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Physical Activity, Cardiorespiratory Fitness, and Incident Glaucoma

MEIER, NATHAN F.1; LEE, DUCK-CHUL1; SUI, XUEMEI2; BLAIR, STEVEN N.2

Medicine & Science in Sports & Exercise: November 2018 - Volume 50 - Issue 11 - p 2253–2258
doi: 10.1249/MSS.0000000000001692
EPIDEMIOLOGY

Purpose This study aimed to examine the associations of physical activity and cardiorespiratory fitness (hereafter fitness) with incident glaucoma in a prospective observational study.

Methods Physical activity was measured by self-reported leisure-time activities, and fitness was measured by maximal treadmill test. Incident glaucoma was defined based on physician diagnosis. Participants were 9519 men and women between the ages of 40 and 81 yr old (mean age 50 yr) who were enrolled in the Aerobics Center Longitudinal Study. Hazard ratios (HR) were estimated using Cox proportional hazard regression after adjusting for age, sex, race, examination year, smoking status, heavy alcohol drinking, hypertension, hypercholesterolemia, abnormal ECG, diabetes, cardiovascular disease, and cancer.

Results A total of 128 cases of incident glaucoma were reported during a mean follow-up of 5.7 yr. A significantly lower risk of incident glaucoma (HR = 0.53, 95% confidence interval [95% CI] = 0.35–0.79) was found in individuals who met the physical activity guidelines of ≥500 MET·min·wk−1 compared with inactive individuals (0 MET·min·wk−1). Compared with low fitness (lower third), individuals with high fitness (upper third) also had a significantly lower risk of incident glaucoma (HR = 0.60, 95% CI = 0.38–0.95). A joint analysis of physical activity and fitness showed that meeting physical activity guidelines and being in the high fitness category was associated with the lowest risk for developing glaucoma (HR = 0.49, 95% CI = 0.31–0.79).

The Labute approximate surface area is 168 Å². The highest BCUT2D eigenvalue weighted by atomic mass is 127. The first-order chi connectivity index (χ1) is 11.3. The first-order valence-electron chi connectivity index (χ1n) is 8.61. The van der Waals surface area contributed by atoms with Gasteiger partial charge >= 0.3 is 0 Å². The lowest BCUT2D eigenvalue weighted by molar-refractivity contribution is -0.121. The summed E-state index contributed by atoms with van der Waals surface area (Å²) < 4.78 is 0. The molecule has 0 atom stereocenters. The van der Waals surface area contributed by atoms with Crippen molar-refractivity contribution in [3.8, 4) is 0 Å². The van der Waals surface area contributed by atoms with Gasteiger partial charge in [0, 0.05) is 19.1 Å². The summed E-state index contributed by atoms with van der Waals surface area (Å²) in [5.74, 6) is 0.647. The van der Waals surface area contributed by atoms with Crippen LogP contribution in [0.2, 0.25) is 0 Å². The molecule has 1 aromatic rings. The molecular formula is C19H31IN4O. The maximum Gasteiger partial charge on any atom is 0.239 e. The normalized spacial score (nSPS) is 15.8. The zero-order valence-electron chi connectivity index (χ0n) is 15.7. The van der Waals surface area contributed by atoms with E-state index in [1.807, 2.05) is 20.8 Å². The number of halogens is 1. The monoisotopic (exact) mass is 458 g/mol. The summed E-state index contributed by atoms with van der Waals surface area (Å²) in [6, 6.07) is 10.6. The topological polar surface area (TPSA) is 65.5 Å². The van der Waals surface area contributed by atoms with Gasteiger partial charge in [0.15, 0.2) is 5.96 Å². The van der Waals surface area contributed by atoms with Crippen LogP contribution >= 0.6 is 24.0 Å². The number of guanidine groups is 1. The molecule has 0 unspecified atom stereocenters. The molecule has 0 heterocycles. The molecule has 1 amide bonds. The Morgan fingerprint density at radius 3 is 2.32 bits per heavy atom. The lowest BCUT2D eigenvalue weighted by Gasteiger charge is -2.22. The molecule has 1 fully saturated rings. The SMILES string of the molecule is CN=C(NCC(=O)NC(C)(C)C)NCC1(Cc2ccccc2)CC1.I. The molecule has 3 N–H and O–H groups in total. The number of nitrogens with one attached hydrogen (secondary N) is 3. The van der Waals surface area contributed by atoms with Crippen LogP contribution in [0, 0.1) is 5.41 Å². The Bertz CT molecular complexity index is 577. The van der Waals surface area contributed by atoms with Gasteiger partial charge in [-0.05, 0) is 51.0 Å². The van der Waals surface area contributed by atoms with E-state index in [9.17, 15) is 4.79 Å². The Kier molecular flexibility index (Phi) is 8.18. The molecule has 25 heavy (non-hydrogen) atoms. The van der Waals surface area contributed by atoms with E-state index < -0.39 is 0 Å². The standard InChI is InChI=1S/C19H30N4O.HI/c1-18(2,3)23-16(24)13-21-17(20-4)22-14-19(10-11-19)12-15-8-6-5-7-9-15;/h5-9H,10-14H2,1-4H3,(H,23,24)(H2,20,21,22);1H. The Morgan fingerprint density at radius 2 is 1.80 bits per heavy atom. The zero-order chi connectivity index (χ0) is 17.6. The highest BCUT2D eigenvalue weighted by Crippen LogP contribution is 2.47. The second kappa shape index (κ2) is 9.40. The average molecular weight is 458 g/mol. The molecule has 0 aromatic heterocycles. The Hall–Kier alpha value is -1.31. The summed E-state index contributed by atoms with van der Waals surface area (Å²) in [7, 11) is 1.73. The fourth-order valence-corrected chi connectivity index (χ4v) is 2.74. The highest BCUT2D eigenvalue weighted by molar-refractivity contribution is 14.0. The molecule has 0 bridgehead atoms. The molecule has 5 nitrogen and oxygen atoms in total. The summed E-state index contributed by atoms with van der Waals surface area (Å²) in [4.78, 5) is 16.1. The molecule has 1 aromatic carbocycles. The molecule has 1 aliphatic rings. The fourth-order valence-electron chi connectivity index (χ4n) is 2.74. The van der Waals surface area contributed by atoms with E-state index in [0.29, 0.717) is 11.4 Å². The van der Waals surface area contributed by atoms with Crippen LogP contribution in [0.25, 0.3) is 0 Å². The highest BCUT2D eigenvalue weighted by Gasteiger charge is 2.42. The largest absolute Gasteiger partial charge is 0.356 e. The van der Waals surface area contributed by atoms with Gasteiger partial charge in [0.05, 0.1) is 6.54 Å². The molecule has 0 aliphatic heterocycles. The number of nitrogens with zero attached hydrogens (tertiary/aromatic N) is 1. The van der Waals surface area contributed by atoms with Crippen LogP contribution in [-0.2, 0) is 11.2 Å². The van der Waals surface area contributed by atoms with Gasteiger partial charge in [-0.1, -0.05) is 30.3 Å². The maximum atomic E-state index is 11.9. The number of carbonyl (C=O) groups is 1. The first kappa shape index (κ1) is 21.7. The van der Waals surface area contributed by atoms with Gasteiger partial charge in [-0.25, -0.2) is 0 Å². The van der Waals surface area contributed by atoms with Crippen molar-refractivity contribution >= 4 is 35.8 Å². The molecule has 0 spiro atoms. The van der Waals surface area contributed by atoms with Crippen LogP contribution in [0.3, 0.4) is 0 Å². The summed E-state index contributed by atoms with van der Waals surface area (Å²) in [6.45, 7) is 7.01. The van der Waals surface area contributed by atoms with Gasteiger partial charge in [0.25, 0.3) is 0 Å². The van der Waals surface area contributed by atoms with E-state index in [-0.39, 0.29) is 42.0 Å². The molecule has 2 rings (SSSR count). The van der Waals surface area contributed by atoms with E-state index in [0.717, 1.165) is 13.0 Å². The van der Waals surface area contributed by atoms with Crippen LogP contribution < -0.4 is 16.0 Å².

Conclusion These data provide epidemiological evidence that meeting physical activity guidelines or being fit reduces the risk of developing glaucoma.

1Department of Kinesiology, College of Human Sciences, Iowa State University, Ames, IA; and

2Department of Exercise Science, Arnold School of Public Health, University of South Carolina, Columbia, SC

Address for correspondence: Duck-chul Lee, Ph.D., Department of Kinesiology, College of Human Sciences, Iowa State University, 103H Forker Building, Ames, IA 50011; E-mail: dclee@iastate.edu.

Submitted for publication March 2018.

Accepted for publication June 2018.

© 2018 American College of Sports Medicine